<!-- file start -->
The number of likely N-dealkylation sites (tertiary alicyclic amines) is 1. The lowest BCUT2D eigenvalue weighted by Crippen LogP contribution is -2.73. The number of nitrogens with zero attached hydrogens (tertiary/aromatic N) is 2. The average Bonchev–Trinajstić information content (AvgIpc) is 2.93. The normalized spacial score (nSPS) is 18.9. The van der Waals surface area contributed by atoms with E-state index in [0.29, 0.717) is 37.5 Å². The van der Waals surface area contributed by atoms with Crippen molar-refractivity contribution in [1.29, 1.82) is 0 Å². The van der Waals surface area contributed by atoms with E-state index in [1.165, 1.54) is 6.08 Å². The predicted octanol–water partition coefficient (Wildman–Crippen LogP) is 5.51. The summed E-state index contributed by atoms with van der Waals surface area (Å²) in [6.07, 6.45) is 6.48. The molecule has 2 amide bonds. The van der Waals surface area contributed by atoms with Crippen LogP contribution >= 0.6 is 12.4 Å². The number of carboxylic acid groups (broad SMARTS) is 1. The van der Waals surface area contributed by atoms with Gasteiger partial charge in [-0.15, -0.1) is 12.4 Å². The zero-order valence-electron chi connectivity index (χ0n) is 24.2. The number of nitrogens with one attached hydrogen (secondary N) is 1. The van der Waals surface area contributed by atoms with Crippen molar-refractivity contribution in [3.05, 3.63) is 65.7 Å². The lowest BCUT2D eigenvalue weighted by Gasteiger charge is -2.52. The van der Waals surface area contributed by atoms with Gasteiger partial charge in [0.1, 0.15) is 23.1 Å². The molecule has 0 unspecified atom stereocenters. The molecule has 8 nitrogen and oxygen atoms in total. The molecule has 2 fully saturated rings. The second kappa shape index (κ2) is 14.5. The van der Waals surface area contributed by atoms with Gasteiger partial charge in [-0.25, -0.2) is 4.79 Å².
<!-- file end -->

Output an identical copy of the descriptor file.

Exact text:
The number of likely N-dealkylation sites (tertiary alicyclic amines) is 1. The lowest BCUT2D eigenvalue weighted by Crippen LogP contribution is -2.73. The number of nitrogens with zero attached hydrogens (tertiary/aromatic N) is 2. The average Bonchev–Trinajstić information content (AvgIpc) is 2.93. The normalized spacial score (nSPS) is 18.9. The van der Waals surface area contributed by atoms with E-state index in [0.29, 0.717) is 37.5 Å². The van der Waals surface area contributed by atoms with Crippen molar-refractivity contribution in [1.29, 1.82) is 0 Å². The van der Waals surface area contributed by atoms with E-state index in [1.165, 1.54) is 6.08 Å². The predicted octanol–water partition coefficient (Wildman–Crippen LogP) is 5.51. The summed E-state index contributed by atoms with van der Waals surface area (Å²) in [6.07, 6.45) is 6.48. The molecule has 2 amide bonds. The van der Waals surface area contributed by atoms with Crippen LogP contribution >= 0.6 is 12.4 Å². The number of carboxylic acid groups (broad SMARTS) is 1. The van der Waals surface area contributed by atoms with Gasteiger partial charge in [-0.15, -0.1) is 12.4 Å². The zero-order valence-electron chi connectivity index (χ0n) is 24.2. The number of nitrogens with one attached hydrogen (secondary N) is 1. The van der Waals surface area contributed by atoms with Crippen molar-refractivity contribution in [3.05, 3.63) is 65.7 Å². The lowest BCUT2D eigenvalue weighted by Gasteiger charge is -2.52. The van der Waals surface area contributed by atoms with Gasteiger partial charge in [0.1, 0.15) is 23.1 Å². The molecule has 0 unspecified atom stereocenters. The molecule has 8 nitrogen and oxygen atoms in total. The molecule has 2 fully saturated rings. The second kappa shape index (κ2) is 14.5. The van der Waals surface area contributed by atoms with Gasteiger partial charge in [-0.25, -0.2) is 4.79 Å².